Confessions of a Retouch Artist
Pick up the latest fashion magazine. Flip through page after page, image after image—editorial or advertisement. Looks good, right? Now imagine if all those images of all those lovely, beautiful people were printed without retouching. As shot. Every blemish and flaw out there for the world to see. What you will definitely not see are sales figures.
A good retouch artist can make anyone look flawless. We eliminate skin defects, open closed eyes, fix dental abnormalities, remove tattoos, remove unwanted pounds from cheeks, neck, and jowls, make corrections to asymmetrical facial and body structures. We flatten stomachs, make the skin radiant, the breasts fuller, the navels just so, the legs skinny, clinch the waistlines and shave the hips.
So we play a crucial role between the photographer and the printing press. We make it possible for a model to have a bad hair day or a photographer to have a bad light day.
It wasn’t always like this. Earlier you worked with slides and transparencies, and the photographer was careful with his angles and lights. Models were told days in advance that they had a photo shoot and had to look their best. When those pictures reached us, it was a joy to simply add finishing touches.
Today, photographers work on the assumption that there is a retouch artist to cover for them. The model knows that even though her eye shadow was hideous, we will take care of it.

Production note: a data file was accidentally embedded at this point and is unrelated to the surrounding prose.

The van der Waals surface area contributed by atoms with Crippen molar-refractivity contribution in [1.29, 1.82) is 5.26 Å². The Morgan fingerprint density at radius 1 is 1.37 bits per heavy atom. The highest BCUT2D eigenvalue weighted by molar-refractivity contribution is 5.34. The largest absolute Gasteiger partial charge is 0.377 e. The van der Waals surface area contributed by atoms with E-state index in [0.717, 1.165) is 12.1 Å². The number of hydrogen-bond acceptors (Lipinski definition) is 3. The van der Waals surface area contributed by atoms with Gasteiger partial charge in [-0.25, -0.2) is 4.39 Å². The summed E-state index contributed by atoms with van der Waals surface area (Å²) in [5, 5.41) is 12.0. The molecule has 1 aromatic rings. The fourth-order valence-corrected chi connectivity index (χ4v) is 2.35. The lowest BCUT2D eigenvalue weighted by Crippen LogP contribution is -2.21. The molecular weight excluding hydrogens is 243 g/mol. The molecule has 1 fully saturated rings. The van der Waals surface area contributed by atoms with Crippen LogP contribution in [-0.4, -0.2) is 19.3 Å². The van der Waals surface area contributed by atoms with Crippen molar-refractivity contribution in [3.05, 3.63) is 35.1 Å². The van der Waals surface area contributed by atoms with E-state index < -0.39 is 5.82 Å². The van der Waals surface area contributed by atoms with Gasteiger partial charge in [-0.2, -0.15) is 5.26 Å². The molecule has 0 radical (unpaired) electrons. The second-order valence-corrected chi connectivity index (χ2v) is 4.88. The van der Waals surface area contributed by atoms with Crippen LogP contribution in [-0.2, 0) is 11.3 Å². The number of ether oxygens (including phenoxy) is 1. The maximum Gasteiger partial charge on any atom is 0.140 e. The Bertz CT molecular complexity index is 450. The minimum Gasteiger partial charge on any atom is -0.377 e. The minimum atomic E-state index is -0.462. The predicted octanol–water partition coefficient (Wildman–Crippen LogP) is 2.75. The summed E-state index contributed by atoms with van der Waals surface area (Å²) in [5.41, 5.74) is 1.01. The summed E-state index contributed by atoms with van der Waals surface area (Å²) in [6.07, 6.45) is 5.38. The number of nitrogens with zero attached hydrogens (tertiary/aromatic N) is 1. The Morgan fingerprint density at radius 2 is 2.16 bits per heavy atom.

It’s really important to have an art background. No amount of technology or on-the-job training is enough if you don’t have an eye for detail, an artists’ sense of form and proportion, of colour and light. These are what make a professional stand out from a software amateur who picked up a few tips from an online tutorial.
At the end of burning the midnight oil, you come out into sunlight, well, enlightened. You know that famous actress the rest of the world swoons over, is well, just as human with some very common manufacturing defects. They don’t make her any less beautiful. They just make her more ‘normal’. But that doesn’t sell as much as the ‘beauty’ you just created with a few clicks of the mouse.
As told to Aliefya Vahanavaty.